A few weeks ago, my wife told me that I needed to check my phone ASAP.
“What’s going on?” I asked.
“Martin just sent a message about James,” she said with a somber tone. “You need to read it.”
I grabbed my phone from the charger and scrolled through the messages until I found Martin’s. I read it and a sense of dread overwhelmed me.
Just got a text from Brent saying James is going back to MD Anderson [hospital] and things don’t look good at the moment…
James is my friend who I’ve known since 9th grade. We always hung out together throughout high school and college. He was even one of my groomsmen at my wedding. He told me he had colon cancer a few years ago and I was devastated. However, I gave him my support and prayed for his health to improve. And it did improve. Although he had to endure harsh chemotherapy, he grew stronger and was able to return to a semblance of normalcy. He held a huge birthday party last year to celebrate his being given another chance at life.
Things took a turn for the worse when the cancer spread to his lungs. James was having difficulty breathing and had to be rushed to the hospital. When he was released, I went to visit him.
I was unprepared to see a frail version of my friend attached to an oxygen tank. It broke my heart to see him that way, but I kept my emotions contained.
We spent the next hour discussing politics, society, sports, and reminiscing about old times. Neither one of us wanted to acknowledge James’ condition. Sometimes we just sat silently while the TV blared in the background. I think we both wanted to be 14 year old boys again when all we had to worry about was acne, homework, and which girl we liked.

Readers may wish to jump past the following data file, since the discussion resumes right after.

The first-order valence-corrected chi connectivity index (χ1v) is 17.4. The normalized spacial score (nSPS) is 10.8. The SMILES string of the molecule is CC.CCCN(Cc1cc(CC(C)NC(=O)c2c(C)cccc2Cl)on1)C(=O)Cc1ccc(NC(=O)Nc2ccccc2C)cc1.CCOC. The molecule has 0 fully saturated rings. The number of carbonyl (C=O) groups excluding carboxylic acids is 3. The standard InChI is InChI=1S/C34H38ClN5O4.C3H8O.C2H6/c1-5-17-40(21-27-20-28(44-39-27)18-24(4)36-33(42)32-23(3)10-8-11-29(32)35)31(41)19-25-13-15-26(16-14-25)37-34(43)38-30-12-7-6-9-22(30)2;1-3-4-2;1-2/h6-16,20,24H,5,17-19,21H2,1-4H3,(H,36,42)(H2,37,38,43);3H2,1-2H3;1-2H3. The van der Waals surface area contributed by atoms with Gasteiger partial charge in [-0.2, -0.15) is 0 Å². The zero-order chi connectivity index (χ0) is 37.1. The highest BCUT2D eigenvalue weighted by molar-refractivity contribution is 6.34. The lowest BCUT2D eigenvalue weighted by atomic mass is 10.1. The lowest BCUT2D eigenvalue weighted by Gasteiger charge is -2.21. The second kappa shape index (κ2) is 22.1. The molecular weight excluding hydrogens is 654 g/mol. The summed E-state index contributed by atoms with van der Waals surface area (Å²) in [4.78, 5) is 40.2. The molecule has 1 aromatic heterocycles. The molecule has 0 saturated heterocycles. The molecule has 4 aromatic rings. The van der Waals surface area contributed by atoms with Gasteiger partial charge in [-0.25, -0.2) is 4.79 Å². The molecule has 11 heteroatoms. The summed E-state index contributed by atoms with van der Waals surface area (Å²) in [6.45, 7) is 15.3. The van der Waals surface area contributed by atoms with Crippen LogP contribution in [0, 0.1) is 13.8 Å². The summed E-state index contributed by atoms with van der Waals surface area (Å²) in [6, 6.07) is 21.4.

At the end of our visit, I grabbed James’ hand and told him to call me if he needed anything at all.
“I’ll do that,” he said squeezing my hand. “Thanks for coming by to see me.”
I squeezed his hand back and let myself out. I sat in my car several minutes before driving away. I was overcome by feelings of sadness, anger, and guilt for not checking up on him more often. While sitting there, I started thinking about my other relatives who succumbed to cancer: Uncle Jesse – stomach cancer; Uncle Bobby – prostate cancer. Two more uncles and my father-in-law also had cancers but managed to get them treated early.
I’m tired of seeing friends and family member’s being affected by cancer, but I continue to have hope that James will beat this deadly disease. He is the reason why I’m participating in Movember. Movember’s vision is to have an everlasting impact on the face of men’s health. During November each year, Movember is responsible for the sprouting of millions of mustaches on men’s faces around the world. Through the power of the Mo, vital funds and awareness are raised to combat cancers and mental health challenges. Each donation helps to bring us one step closer to a cancer-free world.
Postscript: My friend died of colon cancer on November 8, 2013.